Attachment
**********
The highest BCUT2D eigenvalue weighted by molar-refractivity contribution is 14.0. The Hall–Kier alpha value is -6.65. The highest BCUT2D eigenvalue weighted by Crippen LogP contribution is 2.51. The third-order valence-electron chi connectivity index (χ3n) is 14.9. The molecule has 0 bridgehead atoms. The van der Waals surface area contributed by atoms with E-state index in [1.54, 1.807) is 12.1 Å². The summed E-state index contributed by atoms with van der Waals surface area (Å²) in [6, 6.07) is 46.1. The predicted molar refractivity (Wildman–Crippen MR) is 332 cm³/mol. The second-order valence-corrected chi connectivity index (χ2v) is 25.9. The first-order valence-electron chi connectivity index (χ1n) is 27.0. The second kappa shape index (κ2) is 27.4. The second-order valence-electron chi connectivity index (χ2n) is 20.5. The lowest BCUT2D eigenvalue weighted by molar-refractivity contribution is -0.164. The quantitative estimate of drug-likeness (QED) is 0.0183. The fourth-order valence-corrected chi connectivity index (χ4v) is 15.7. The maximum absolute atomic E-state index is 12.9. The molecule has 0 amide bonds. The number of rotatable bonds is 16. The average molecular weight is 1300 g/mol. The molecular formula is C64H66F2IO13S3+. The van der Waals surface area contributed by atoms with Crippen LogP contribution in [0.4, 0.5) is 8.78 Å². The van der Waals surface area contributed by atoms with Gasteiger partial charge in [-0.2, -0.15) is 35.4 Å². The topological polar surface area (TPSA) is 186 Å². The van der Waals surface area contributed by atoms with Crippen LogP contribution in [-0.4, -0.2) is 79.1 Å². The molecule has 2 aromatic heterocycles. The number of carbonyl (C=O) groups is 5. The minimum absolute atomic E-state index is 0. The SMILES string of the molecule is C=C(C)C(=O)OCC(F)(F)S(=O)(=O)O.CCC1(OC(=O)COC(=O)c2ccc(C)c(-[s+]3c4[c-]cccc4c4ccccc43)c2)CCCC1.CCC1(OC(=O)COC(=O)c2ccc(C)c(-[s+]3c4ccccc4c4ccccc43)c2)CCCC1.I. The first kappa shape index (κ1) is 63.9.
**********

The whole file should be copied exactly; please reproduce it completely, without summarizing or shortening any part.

The highest BCUT2D eigenvalue weighted by molar-refractivity contribution is 14.0. The Hall–Kier alpha value is -6.65. The highest BCUT2D eigenvalue weighted by Crippen LogP contribution is 2.51. The third-order valence-electron chi connectivity index (χ3n) is 14.9. The molecule has 0 bridgehead atoms. The van der Waals surface area contributed by atoms with E-state index in [1.54, 1.807) is 12.1 Å². The summed E-state index contributed by atoms with van der Waals surface area (Å²) in [6, 6.07) is 46.1. The predicted molar refractivity (Wildman–Crippen MR) is 332 cm³/mol. The second-order valence-corrected chi connectivity index (χ2v) is 25.9. The first-order valence-electron chi connectivity index (χ1n) is 27.0. The second kappa shape index (κ2) is 27.4. The second-order valence-electron chi connectivity index (χ2n) is 20.5. The lowest BCUT2D eigenvalue weighted by molar-refractivity contribution is -0.164. The quantitative estimate of drug-likeness (QED) is 0.0183. The fourth-order valence-corrected chi connectivity index (χ4v) is 15.7. The maximum absolute atomic E-state index is 12.9. The molecule has 0 amide bonds. The number of rotatable bonds is 16. The average molecular weight is 1300 g/mol. The molecular formula is C64H66F2IO13S3+. The van der Waals surface area contributed by atoms with Crippen LogP contribution in [0.4, 0.5) is 8.78 Å². The van der Waals surface area contributed by atoms with Gasteiger partial charge in [-0.2, -0.15) is 35.4 Å². The topological polar surface area (TPSA) is 186 Å². The van der Waals surface area contributed by atoms with Crippen LogP contribution in [-0.4, -0.2) is 79.1 Å². The molecule has 2 aromatic heterocycles. The number of carbonyl (C=O) groups is 5. The minimum absolute atomic E-state index is 0. The SMILES string of the molecule is C=C(C)C(=O)OCC(F)(F)S(=O)(=O)O.CCC1(OC(=O)COC(=O)c2ccc(C)c(-[s+]3c4[c-]cccc4c4ccccc43)c2)CCCC1.CCC1(OC(=O)COC(=O)c2ccc(C)c(-[s+]3c4ccccc4c4ccccc43)c2)CCCC1.I. The first kappa shape index (κ1) is 63.9.